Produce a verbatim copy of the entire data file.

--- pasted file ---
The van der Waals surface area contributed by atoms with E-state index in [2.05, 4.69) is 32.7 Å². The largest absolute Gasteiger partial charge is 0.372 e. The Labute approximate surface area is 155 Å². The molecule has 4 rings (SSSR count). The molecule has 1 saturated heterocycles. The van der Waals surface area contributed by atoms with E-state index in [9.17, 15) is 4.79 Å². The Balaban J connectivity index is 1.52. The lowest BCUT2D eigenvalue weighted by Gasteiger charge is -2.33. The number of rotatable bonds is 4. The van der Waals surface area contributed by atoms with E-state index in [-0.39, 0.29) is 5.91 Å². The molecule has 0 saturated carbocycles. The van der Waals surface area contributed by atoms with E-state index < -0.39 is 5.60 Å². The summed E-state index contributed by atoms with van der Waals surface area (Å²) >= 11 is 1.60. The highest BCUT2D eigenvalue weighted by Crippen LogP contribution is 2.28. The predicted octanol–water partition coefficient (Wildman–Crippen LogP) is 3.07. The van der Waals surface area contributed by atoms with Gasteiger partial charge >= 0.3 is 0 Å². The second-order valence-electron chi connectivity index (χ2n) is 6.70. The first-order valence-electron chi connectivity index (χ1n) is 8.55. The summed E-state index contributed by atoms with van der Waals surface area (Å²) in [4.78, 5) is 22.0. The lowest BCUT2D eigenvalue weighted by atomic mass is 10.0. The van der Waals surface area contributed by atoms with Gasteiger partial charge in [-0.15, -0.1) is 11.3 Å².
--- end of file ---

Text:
The van der Waals surface area contributed by atoms with E-state index in [2.05, 4.69) is 32.7 Å². The largest absolute Gasteiger partial charge is 0.372 e. The Labute approximate surface area is 155 Å². The molecule has 4 rings (SSSR count). The molecule has 1 saturated heterocycles. The van der Waals surface area contributed by atoms with E-state index in [9.17, 15) is 4.79 Å². The Balaban J connectivity index is 1.52. The lowest BCUT2D eigenvalue weighted by Gasteiger charge is -2.33. The number of rotatable bonds is 4. The van der Waals surface area contributed by atoms with E-state index in [-0.39, 0.29) is 5.91 Å². The molecule has 0 saturated carbocycles. The van der Waals surface area contributed by atoms with E-state index < -0.39 is 5.60 Å². The summed E-state index contributed by atoms with van der Waals surface area (Å²) >= 11 is 1.60. The highest BCUT2D eigenvalue weighted by Crippen LogP contribution is 2.28. The predicted octanol–water partition coefficient (Wildman–Crippen LogP) is 3.07. The van der Waals surface area contributed by atoms with Gasteiger partial charge >= 0.3 is 0 Å². The second-order valence-electron chi connectivity index (χ2n) is 6.70. The first-order valence-electron chi connectivity index (χ1n) is 8.55. The summed E-state index contributed by atoms with van der Waals surface area (Å²) in [4.78, 5) is 22.0. The lowest BCUT2D eigenvalue weighted by atomic mass is 10.0. The van der Waals surface area contributed by atoms with Gasteiger partial charge in [-0.15, -0.1) is 11.3 Å².